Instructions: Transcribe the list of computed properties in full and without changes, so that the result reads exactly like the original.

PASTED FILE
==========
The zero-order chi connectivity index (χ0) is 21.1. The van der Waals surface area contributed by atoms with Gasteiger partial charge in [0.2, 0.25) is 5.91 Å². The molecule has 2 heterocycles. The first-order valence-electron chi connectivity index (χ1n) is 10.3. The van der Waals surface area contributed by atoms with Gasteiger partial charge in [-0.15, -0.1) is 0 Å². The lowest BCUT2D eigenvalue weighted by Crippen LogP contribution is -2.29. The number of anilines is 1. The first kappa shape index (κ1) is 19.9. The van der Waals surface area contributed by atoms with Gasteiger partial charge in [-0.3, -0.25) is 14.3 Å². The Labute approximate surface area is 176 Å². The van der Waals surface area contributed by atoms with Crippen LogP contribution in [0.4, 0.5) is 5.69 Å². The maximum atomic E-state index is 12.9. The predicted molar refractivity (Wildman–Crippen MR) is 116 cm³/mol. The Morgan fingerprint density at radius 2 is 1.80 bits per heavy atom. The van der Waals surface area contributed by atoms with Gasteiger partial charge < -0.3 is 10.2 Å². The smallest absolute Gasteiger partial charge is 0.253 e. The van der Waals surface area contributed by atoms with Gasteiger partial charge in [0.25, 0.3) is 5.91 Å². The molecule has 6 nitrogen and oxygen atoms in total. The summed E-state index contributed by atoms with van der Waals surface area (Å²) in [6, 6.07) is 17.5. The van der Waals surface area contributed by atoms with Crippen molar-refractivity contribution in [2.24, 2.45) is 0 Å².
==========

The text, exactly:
The zero-order chi connectivity index (χ0) is 21.1. The van der Waals surface area contributed by atoms with Gasteiger partial charge in [0.2, 0.25) is 5.91 Å². The molecule has 2 heterocycles. The first-order valence-electron chi connectivity index (χ1n) is 10.3. The van der Waals surface area contributed by atoms with Gasteiger partial charge in [-0.15, -0.1) is 0 Å². The lowest BCUT2D eigenvalue weighted by Crippen LogP contribution is -2.29. The number of anilines is 1. The first kappa shape index (κ1) is 19.9. The van der Waals surface area contributed by atoms with Gasteiger partial charge in [-0.3, -0.25) is 14.3 Å². The Labute approximate surface area is 176 Å². The van der Waals surface area contributed by atoms with Crippen LogP contribution in [0.4, 0.5) is 5.69 Å². The maximum atomic E-state index is 12.9. The predicted molar refractivity (Wildman–Crippen MR) is 116 cm³/mol. The Morgan fingerprint density at radius 2 is 1.80 bits per heavy atom. The van der Waals surface area contributed by atoms with Gasteiger partial charge < -0.3 is 10.2 Å². The smallest absolute Gasteiger partial charge is 0.253 e. The van der Waals surface area contributed by atoms with Gasteiger partial charge in [0.25, 0.3) is 5.91 Å². The molecule has 6 nitrogen and oxygen atoms in total. The summed E-state index contributed by atoms with van der Waals surface area (Å²) in [6, 6.07) is 17.5. The van der Waals surface area contributed by atoms with Crippen molar-refractivity contribution in [2.24, 2.45) is 0 Å².